Saturday, August 29, 2009

Learning to Hand Quilt Woes

Ok - I really, really want to be able to hand quilt some of my projects. I've done a little hand quilting before, a pillow top and on a runner (see post here) but, I never did use a hoop. I just held everything in my hands and stitched. I guess it turned out ok.. but, to me, its still not the "right" way?? 

I went out and bought myself a quilting hoop on a stand. It sat in its box by the door in my sewing room for almost a year before I finally got it out and put it together. Then, it sat there in the corner for a while longer until I got brave enough to actually put something in the hoop.

I decided that my recent EPP project would be a good size to start with so prepared everything. I thread basted my sandwich so I wouldn't need to worry about pins. Fabrics are all cotton and of good quality. Batting is warm & natural. Needles size 9 quilting.

I've read all the instructions for doing the quilting stitch, watched tv how-to shows, seen demonstrations... I can wear a thimble and forget I have it on. I just can't seem to get even stitches and it feels SO awkward. How am I ever going to graduate to bigger quilts?? My work certainly won't take any prizes anytime soon.

Who says this is supposed to be relaxing? Are needles supposed to bend like that and break??? At this rate, this project is going to eat up 20 or more needles. I'm sure that, back when sewing needles were prized possessions, they didn't go through them like this on a small quilting project! What am I doing wrong?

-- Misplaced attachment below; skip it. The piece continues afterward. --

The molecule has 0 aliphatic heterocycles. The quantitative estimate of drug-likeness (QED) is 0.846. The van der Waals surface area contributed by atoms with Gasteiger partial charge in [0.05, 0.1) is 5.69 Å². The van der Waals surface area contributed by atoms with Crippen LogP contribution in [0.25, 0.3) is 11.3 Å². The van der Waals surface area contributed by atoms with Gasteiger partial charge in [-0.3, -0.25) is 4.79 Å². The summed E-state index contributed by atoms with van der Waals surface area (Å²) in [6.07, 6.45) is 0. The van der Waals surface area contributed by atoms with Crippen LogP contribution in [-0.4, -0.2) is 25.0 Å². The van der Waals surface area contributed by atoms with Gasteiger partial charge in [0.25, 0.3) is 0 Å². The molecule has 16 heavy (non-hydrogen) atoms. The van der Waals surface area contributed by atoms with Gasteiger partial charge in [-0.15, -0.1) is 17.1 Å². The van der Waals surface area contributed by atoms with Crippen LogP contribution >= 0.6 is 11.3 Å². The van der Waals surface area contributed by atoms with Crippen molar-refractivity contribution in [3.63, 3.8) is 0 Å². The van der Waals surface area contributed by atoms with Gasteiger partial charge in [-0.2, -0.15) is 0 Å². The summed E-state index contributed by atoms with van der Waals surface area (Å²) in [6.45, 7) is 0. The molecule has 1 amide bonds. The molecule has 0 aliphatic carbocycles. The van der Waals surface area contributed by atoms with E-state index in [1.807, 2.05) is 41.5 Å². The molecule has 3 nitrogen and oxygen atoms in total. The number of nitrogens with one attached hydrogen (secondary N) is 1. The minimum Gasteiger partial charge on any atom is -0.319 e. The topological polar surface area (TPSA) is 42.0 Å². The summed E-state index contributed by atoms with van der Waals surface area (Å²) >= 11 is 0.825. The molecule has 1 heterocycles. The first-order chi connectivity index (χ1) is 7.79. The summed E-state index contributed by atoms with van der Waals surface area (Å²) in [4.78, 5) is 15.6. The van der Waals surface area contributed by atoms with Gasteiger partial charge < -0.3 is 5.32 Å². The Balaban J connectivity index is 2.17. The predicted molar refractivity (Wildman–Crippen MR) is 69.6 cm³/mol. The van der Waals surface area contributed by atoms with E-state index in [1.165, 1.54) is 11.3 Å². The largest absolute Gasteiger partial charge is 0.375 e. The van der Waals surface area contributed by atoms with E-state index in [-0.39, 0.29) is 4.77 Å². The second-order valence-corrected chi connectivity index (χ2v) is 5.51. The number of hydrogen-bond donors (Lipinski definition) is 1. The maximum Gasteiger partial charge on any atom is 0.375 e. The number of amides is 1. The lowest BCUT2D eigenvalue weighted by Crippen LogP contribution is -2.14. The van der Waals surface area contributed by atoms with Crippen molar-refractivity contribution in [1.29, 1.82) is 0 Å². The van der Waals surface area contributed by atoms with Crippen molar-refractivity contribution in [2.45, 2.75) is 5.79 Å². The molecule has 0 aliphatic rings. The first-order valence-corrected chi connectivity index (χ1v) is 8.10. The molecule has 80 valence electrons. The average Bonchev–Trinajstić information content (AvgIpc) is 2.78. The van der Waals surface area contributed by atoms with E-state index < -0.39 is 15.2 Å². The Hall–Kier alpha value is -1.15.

1. yes needles do bend. I use Roxannnes quilting needles size 12 for the smallest stitch I can get. I got them on ebay for about $10.00 which included shipping but there are about 50 and they do last.
    Are you using the rocking method? Are you marking where you are quilting so that you are keeping straight? Your quilting looks good to me, maybe you are being to hard on yourself, it should be relaxing and your shoulders should be relaxed.

  2. Yes, needles bend, and I break my fair share of them, too. I have tried about everything out there, and I finally landed on Richard Hemmings size 11s. I push really hard, and these hold up to my abuse better than any others I've tried. I do still break them, but only after I've been using one for quite awhile. I think it gets "heated up", and then snaps on one of my big pushes -- haha! But they don't bend as easily as some others I've tried, so I'm happy as long as I have some of these on hand. Don't give up, keep trying. I cried buckets over the first quilt I ever tried to hand quilt, and now I actually win awards! You can do it! It looks like you're off to a fine start.

  3. When I'm hooping I stab stitch. Helps me keep the stitches more even. I also don't do tiny stitches like a lot of other quilters.
    Your quilt, by the way, is very pretty. Love the color combination.

  4. Perhaps your needles might be a bit too long and they are bending and breaking faster. I use Betweens size needles (shorter in length) and they are easier to quilt with and they don't bend. You might be able to get a good rocking method going.

    So far, I think you are doing a fabulous job with your quilting!

    As well as thimbles, I cut off a finger tip off a dish washing glove and use it on my index finger. It grabs the needle and pulls it through all the layers very well.

  5. Not sure how your hand quilting project is going but thought I'd throw in my opinion based on hand quilting for the past 25 years or so and a LOT of experimentation with batting/ fabric/ needles and so forth.

    You mentioned you were using Warm and Natural batting which is a nightmare to hand quilt because it's so dense. (Great for machine quilting, though!) Look for an "airier batting" like pre-soaked Hobbs Heirloom (an 80/20 cotton/poly blend) or a lightweight polyester like Poly-fil Low Loft or Mountain Mist Quilt Light. These batts are much easier to needle! Also, loosen the tension on the hoop so there's some "give" in the quilt sandwich; it's much easier to rock the needle this way.

    Happy quilting!


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